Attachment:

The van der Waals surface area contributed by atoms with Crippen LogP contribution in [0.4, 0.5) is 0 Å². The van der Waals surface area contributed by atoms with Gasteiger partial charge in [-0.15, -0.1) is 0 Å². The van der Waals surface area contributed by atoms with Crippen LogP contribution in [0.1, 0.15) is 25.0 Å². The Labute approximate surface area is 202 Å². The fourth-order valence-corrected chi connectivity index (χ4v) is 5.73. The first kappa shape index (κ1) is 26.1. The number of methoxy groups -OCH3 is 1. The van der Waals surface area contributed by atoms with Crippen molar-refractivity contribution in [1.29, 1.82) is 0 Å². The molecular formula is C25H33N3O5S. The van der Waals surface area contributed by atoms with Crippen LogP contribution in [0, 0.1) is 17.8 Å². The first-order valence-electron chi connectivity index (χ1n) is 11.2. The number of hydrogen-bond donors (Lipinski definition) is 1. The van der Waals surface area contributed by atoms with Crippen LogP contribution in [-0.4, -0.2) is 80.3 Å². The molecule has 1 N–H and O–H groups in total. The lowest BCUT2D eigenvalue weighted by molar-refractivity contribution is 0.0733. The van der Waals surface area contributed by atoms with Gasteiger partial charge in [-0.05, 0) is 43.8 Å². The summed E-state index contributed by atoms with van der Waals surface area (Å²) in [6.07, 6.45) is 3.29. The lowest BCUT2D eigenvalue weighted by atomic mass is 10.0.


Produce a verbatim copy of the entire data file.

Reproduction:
The van der Waals surface area contributed by atoms with Crippen LogP contribution in [0.4, 0.5) is 0 Å². The van der Waals surface area contributed by atoms with Gasteiger partial charge in [-0.15, -0.1) is 0 Å². The van der Waals surface area contributed by atoms with Crippen LogP contribution in [0.1, 0.15) is 25.0 Å². The Labute approximate surface area is 202 Å². The fourth-order valence-corrected chi connectivity index (χ4v) is 5.73. The first kappa shape index (κ1) is 26.1. The number of methoxy groups -OCH3 is 1. The van der Waals surface area contributed by atoms with Crippen molar-refractivity contribution in [1.29, 1.82) is 0 Å². The molecular formula is C25H33N3O5S. The van der Waals surface area contributed by atoms with Crippen LogP contribution in [0, 0.1) is 17.8 Å². The first-order valence-electron chi connectivity index (χ1n) is 11.2. The number of hydrogen-bond donors (Lipinski definition) is 1. The van der Waals surface area contributed by atoms with Crippen LogP contribution in [-0.4, -0.2) is 80.3 Å². The molecule has 1 N–H and O–H groups in total. The lowest BCUT2D eigenvalue weighted by molar-refractivity contribution is 0.0733. The van der Waals surface area contributed by atoms with Gasteiger partial charge in [-0.05, 0) is 43.8 Å². The summed E-state index contributed by atoms with van der Waals surface area (Å²) in [6.07, 6.45) is 3.29. The lowest BCUT2D eigenvalue weighted by atomic mass is 10.0.